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Push for more green buildings in PH sought

 

As the Philippines remains a fertile ground for green industry, foreign and local construction experts say there is a need to renew and strengthen the country’s efforts in paving the way for the smooth adoption of best practices in putting up green buildings in the country.

At the recent roundtable session of International Built Environment Week (IBEW) in Makati City, experts said venturing into construction of more green buildings in the country would require enhanced collaboration between the government and the private sector to ensure sustainability, construction productivity, digitalization and smart facilities management, among others.

Green industry involves buildings or businesses that have minimal negative impact on the global or local environment, community, society or economy. It seeks to address market failures and protect the environment, ensuring a sustainable and economically viable future.



(From left) Giovanni Gusella, senior advisor of Italpinas Development Corporatuon;, Louise Chua, project director of Reed Exhibitions; Eduardo Manahan, chairman of the Building Owners and Managers Association of the Philippines; and Gio Carino, principal architect of ProdigyAE Inc. pose for a group photo after the International Built Environment Week 2019 Media Roundtable Session on July 2 in Makati City. PHOTO BY EIREENE JAIREE GOMEZ

Eduardo Manahan, chairman of the Building Owners and Managers Association of the Philippines (Bomap), mulled the need to revisit House Bill 7373, or the Green Building Act, which aims to mitigate the effects of climate change and preserve the environment by requiring the planting of trees for any construction of residential, commercial industrial and public buildings.

“I don’t know the reason why the Green Building Act is still stoned up to the second reading… [But] we, the Bomap, with other organizations would be much [hopeful about it] because we’re the stakeholders been affected to it,” Manahan told reporters.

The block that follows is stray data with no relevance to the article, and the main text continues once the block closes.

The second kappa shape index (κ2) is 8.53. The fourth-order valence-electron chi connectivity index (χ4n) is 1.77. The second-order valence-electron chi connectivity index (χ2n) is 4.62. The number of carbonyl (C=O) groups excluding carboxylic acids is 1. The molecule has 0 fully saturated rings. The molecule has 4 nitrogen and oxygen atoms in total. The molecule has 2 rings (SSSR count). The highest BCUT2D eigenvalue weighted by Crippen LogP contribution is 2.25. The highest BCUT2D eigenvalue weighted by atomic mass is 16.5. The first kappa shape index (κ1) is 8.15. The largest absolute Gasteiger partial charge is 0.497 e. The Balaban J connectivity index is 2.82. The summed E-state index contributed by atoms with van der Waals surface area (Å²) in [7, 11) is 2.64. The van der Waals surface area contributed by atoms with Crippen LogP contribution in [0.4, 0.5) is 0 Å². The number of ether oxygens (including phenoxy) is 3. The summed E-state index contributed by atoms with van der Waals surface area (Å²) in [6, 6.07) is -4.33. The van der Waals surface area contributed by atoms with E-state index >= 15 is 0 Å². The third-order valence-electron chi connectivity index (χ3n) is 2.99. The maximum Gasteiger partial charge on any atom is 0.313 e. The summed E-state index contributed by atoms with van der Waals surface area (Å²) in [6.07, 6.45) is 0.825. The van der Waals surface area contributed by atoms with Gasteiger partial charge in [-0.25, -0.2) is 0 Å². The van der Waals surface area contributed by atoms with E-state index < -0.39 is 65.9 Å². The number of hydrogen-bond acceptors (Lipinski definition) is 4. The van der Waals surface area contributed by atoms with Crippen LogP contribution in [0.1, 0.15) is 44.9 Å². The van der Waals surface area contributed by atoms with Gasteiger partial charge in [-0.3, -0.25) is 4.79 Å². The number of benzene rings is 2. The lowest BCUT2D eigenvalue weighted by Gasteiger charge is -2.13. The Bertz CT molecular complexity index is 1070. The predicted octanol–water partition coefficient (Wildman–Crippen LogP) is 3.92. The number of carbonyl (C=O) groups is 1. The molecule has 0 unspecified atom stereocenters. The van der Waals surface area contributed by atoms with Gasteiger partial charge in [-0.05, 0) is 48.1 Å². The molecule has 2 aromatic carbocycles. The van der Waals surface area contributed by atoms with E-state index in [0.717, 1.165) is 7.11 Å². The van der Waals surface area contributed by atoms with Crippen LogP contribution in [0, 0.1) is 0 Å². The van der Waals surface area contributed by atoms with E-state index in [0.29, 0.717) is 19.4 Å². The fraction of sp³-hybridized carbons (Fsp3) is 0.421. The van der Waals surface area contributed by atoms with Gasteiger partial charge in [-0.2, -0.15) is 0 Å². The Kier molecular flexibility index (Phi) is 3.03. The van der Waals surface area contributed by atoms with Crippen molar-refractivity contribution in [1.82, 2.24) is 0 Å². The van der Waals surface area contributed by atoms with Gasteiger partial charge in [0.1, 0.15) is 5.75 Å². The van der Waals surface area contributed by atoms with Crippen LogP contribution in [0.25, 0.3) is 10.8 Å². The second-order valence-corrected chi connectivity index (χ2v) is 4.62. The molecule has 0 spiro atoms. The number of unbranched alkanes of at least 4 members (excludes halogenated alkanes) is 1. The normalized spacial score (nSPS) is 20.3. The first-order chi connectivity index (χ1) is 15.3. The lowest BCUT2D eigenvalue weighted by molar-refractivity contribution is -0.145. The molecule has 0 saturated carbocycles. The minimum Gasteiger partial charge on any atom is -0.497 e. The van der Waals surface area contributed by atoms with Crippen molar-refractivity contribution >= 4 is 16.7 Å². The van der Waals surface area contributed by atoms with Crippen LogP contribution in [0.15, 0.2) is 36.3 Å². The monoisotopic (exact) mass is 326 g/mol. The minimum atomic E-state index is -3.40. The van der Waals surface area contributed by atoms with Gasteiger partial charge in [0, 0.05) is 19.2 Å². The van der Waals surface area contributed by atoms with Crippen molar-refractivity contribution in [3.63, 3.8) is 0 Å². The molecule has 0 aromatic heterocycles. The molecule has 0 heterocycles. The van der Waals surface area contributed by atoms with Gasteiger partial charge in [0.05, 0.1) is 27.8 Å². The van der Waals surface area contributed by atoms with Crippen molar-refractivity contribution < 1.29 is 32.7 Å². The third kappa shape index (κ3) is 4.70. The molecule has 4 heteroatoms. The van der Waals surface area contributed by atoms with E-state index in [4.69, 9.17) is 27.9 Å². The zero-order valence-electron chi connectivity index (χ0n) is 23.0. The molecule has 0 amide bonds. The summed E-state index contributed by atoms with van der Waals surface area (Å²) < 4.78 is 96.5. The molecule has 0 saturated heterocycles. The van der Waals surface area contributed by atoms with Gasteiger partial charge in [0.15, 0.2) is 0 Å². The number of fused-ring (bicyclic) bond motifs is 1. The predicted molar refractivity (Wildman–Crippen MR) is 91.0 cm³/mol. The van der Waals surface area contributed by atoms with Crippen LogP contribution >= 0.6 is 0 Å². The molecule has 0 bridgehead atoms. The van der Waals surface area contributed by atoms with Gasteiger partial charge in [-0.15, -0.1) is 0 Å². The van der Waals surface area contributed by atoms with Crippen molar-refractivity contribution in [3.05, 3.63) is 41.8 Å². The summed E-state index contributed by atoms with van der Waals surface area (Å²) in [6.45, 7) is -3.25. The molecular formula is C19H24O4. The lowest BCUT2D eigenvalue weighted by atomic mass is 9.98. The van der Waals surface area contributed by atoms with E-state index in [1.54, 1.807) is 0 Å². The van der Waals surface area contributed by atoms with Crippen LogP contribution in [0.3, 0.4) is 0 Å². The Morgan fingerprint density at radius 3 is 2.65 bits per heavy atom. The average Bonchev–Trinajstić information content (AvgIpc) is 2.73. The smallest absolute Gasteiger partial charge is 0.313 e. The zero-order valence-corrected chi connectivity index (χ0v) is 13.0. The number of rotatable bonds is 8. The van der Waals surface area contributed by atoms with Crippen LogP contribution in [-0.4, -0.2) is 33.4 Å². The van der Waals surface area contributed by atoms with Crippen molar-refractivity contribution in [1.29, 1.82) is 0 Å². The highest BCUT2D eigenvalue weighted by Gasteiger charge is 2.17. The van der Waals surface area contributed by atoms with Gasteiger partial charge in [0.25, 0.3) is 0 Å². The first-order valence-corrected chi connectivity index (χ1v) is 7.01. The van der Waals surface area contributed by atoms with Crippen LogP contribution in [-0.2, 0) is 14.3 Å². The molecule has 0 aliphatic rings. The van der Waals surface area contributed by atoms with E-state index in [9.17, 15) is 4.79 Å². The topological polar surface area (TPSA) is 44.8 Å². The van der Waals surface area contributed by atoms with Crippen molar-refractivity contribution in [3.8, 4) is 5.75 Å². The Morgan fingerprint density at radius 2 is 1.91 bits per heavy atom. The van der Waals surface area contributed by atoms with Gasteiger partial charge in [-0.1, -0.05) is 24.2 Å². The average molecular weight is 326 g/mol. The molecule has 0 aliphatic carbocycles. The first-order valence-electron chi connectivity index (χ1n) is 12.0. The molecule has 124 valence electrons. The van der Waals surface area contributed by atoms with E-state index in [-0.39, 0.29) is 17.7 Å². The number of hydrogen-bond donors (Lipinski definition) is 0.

The bill, principally authored by Rep. Emmeline Aglipay-Villar of Diwa party-list, seeks to mandate all applicants for building permits of residential, commercial, industrial and public development projects to submit a Tree Planting Plan, in addition to the other requirements imposed by local government units.

Many of the developer-companies in the Philippines have great acceptance of the green building initiative, incorporating it to their respective businesses, according to Manahan.

“Actually, almost all of the developers are now into green building technologies,” he said, citing models of buildings in Bonifacio Global City that were constructed incorporating green building technologies.

“[A] green building is specifically an environmentally responsible and resource-efficient throughout a building life cycle. You will say that a green building cost a lot but in the long run you will know that it costs less,” Manahan added.

Meanwhile, Gio Carino, principal architect of Prodigy AE Inc., pointed out that there are existing “misconceptions in the market” or how green industries and its technologies is being perceived by the public.

“Technologies like these have been perceived to be expensive mainly because of the perception of huge initial investment required and the limited perception in terms of time for recovery. You know, when you present the technology you don’t know yet at that moment if it’s going to work,” he said.

Carino noted that shifting into green buildings would allow investors or owner of businesses to “avoid costs” that are unnecessary, generating savings.

“We actually design our house off site and then bring it on site to essentially build the building. We have two projects in Singapore [and] they actually save about six months of construction time. That translates to savings that actually help overcome these misconceptions that investment is too high,” added Louise Chua, project director of Reed Exhibitions.

The Philippines has a number of natural elements that can help out architects and developers to implement “passive green strategies” and make the buildings sustainable, according to Giovanni Gusella, Senior Advisor of Italpinas Development Corporation.

Under the passive green strategies, Gusella said developers are maximizing climate elements such as natural ventilation and shade devices to control the sunlight in buildings, in a way to “keep the prices low and reduce power consumption.”

“If you adopt solutions that will reduce energy [and water] consumptions in the long term, the return in the profit, meaning you have low maintenance and reduced expenses in using energy and power, that is the advantage of green buildings,” he added.

 

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